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Monday, May 23, 2016

Slow and steady: World Turtle Day spotlights 25 years of turtle conservation


Posted by: Gigi Allianic, Communications


Today is World Turtle Day and the perfect time to join Woodland Park Zoo and zoos and aquariums accredited by the Association of Zoos and Aquariums (AZA) to take action to help save the endangered western pond turtle from extinction.

For 25 years, Woodland Park Zoo has partnered with Washington Department of Fish and Wildlife to recover western pond turtles, including raising and releasing turtles back to protected wetlands. Oregon Zoo and other state, federal and private partners have since joined the effort to bring the imperiled species back from the brink of extinction.

This western pond turtle hatched overnight as World Turtle Day dawned. Photo: Jeremy Dwyer-Lindgren/Woodland Park Zoo.

The species once ranged from Baja California to Puget Sound, including the Columbia River Gorge. In 1990, only about 150 western pond turtles remained in the wild in Washington. These last remaining individuals struggled for survival as they battled predation by the non-native bullfrog, disease and habitat loss. Since 1991, the collaborative, multi-institutional project has restored the population to more than 1,000 turtles at six sites in two regions of Washington state: Puget Sound and the Columbia River Gorge.

AZA-accredited zoos and aquariums, and other like-minded organizations, are collaborating through a bold effort focused on saving species from extinction and restoring them in their natural ranges. AZA SAFE: Saving Animals From Extinction (SAFE) combines the power of engaging 183 million annual AZA-accredited zoo and aquarium visitors with the collective expertise of these facilities and their conservation partners to save signature species, including the western pond turtle. SAFE also provides a unique platform for AZA-accredited zoos and aquariums to increase the collective impact of their field conservation efforts and conservation contributions through conservation action plans (CAPs).

Getting ready to release a pond turtle into a protected Washington wetland. Photo: Jeremy Dwyer-Lindgren/Woodland Park Zoo.

The SAFE Western Pond Turtle CAP focuses on: addressing knowledge gaps about western pond turtle distribution; establishing a Western Pond Turtle Rangewide Conservation Coalition to organize conservation efforts rangewide; and developing and implementing effective methods for identifying, treating and/or preventing a currently unidentified shell disease in Washington state, among other initiatives.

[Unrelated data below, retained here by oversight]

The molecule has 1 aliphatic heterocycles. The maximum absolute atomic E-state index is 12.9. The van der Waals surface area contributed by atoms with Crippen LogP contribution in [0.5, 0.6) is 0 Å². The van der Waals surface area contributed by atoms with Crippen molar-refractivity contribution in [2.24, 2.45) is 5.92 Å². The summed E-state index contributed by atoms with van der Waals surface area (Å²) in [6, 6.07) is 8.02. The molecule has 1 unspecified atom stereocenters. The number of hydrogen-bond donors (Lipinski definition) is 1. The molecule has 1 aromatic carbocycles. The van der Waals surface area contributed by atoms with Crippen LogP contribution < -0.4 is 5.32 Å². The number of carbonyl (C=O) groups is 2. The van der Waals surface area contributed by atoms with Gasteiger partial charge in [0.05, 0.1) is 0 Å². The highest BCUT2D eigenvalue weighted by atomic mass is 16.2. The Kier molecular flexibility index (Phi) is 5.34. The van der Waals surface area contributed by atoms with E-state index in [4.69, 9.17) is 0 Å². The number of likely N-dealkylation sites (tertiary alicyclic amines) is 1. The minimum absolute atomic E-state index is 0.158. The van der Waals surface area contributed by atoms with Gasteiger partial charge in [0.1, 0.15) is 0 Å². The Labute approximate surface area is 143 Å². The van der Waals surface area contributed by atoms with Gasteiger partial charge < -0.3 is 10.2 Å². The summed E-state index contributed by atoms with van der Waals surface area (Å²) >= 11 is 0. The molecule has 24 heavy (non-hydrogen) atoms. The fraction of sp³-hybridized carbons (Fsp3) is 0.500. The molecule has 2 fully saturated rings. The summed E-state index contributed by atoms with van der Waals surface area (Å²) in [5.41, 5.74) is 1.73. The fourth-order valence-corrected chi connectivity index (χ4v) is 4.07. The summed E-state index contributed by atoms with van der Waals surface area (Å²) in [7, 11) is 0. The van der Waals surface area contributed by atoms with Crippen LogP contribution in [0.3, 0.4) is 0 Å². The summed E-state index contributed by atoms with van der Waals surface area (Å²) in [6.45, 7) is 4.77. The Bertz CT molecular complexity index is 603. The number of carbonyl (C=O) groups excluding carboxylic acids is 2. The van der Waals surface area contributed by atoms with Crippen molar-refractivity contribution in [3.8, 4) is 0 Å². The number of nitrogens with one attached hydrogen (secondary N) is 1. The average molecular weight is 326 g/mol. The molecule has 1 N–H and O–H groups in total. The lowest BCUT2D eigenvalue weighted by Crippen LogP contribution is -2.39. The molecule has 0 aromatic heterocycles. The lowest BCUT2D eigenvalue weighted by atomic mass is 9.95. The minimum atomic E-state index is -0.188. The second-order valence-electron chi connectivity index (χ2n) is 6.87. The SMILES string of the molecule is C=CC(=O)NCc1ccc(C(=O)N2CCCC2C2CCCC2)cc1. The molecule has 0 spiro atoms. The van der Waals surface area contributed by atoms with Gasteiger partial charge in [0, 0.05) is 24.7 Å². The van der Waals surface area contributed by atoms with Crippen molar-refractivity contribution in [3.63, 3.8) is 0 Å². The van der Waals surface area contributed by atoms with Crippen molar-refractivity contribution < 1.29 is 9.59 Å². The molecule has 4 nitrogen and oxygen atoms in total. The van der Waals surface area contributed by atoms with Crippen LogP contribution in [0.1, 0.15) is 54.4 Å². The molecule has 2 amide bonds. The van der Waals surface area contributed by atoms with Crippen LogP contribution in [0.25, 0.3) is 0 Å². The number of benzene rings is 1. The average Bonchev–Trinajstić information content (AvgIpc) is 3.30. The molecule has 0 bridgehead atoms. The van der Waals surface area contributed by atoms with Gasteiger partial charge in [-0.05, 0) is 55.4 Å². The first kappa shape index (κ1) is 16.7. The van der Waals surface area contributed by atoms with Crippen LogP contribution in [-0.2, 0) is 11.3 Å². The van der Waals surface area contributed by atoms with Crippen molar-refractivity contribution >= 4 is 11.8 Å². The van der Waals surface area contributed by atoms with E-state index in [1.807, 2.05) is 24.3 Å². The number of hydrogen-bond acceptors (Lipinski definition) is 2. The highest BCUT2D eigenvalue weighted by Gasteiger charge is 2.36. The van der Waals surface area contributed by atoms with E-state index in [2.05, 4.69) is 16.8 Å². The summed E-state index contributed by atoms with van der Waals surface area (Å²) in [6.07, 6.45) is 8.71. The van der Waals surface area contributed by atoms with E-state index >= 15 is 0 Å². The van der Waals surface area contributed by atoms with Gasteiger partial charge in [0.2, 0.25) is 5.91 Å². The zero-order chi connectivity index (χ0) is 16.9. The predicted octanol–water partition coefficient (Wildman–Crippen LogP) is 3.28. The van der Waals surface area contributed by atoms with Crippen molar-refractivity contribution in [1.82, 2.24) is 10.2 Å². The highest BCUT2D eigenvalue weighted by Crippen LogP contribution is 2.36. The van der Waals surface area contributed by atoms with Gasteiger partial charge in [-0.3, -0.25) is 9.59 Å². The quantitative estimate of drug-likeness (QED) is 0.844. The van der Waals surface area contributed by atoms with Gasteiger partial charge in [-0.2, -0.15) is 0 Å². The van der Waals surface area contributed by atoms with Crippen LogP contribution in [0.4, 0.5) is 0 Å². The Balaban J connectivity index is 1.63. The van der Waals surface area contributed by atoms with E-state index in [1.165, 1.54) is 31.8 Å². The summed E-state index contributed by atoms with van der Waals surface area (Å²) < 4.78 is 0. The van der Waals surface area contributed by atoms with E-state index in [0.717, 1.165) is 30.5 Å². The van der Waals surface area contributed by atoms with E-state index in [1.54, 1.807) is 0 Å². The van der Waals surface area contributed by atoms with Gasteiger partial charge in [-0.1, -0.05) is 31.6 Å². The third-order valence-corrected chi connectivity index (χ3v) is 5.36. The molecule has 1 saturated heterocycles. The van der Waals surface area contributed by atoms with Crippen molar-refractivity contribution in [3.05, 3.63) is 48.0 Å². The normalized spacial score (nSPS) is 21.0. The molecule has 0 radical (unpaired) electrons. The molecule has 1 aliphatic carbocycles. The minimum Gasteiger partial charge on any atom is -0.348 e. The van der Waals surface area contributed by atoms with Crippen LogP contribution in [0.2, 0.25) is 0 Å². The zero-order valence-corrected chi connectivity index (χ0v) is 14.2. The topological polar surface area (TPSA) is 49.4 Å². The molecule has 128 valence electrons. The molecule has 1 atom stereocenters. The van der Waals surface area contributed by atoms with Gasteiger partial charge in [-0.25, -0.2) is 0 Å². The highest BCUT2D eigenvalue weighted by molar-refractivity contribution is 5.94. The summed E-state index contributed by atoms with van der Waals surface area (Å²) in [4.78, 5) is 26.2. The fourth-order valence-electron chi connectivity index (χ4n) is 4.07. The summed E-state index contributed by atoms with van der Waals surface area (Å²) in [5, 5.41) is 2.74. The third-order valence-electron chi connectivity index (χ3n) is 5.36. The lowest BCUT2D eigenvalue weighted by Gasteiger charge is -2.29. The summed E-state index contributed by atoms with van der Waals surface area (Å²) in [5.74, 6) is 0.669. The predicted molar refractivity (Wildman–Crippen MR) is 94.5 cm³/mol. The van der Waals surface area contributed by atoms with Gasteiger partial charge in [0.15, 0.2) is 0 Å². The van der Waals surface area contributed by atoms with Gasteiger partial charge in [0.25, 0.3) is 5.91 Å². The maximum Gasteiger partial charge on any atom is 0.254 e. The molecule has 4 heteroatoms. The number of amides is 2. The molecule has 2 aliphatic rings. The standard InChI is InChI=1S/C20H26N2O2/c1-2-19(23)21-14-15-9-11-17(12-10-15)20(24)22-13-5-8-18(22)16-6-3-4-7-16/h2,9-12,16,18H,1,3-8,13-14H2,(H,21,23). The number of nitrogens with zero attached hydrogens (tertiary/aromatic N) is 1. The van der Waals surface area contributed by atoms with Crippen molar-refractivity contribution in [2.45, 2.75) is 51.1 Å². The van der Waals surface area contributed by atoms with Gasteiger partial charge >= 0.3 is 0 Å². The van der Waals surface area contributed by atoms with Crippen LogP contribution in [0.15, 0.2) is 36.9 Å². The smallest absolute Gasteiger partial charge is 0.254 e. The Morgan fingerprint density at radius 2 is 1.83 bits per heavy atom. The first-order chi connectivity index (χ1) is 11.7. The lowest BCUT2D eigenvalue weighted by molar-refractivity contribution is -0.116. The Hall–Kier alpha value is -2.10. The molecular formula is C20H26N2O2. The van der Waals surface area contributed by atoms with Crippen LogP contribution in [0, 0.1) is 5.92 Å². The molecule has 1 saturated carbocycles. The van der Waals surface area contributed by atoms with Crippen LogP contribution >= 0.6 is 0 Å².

According to Fred Koontz, PhD, Woodland Park Zoo's vice president of field conservation:

"Turtles have existed on our planet for more than 220 million years. While the western pond turtle continues to survive, its recovery is as slow as a turtle. Saving wildlife depends on people. Everyone, no matter how old you are, can take action at home to help ensure this turtle thrives into the future."

To help make a difference for western pond turtles on World Turtle Day and every day, consider these additional actions:
  • Reduce pollutants to native turtle habitat by eliminating chemical pesticides from your gardening practices.
  • Improve the quality of wildlife habitat necessary for native turtle survival by joining a habitat restoration program in your community and using native plants in your own yard.
  • Take care not to release unwanted pets or animals into wild habitat—invasive species can outcompete or prey on native turtles. Call your local animal shelter to find a new home for an unwanted pet.
  • Access Unite For Literacy’s free Western pond turtle digital children’s book to help teach kids about this species.

Take your turtle love to the next level and think globally. Almost 50% of known turtle species are listed as threatened with extinction. Zoo educator Amanda Vandel shares these great tips for making the world a more turtle-friendly place:

"There are some very practical things you can do in your everyday life to help these awesome animals across the globe. The biggest thing you can do today to help turtles is to limit your plastic use. Going grocery shopping? Bring and use a reusable shopping bag. The average person uses 350-500 plastic bags annually. Going out to a restaurant? Opt not to have a one-time use straw with your drink. 500 million straws are used in the U.S. every day. Planning a birthday party? Use streamers instead of balloons. And never, ever release balloons. These small changes can make a huge impact for all wildlife."

You can learn even more from Amanda and other zoo staff at the turtle-themed talks featured at the new Alvord Broadleaf Theater this week. In true turtle-style, we're taking our time and celebrating World Turtle Day all week long!

Happy World Turtle Day! Photo: Jeremy Dwyer-Lindgren/Woodland Park Zoo.

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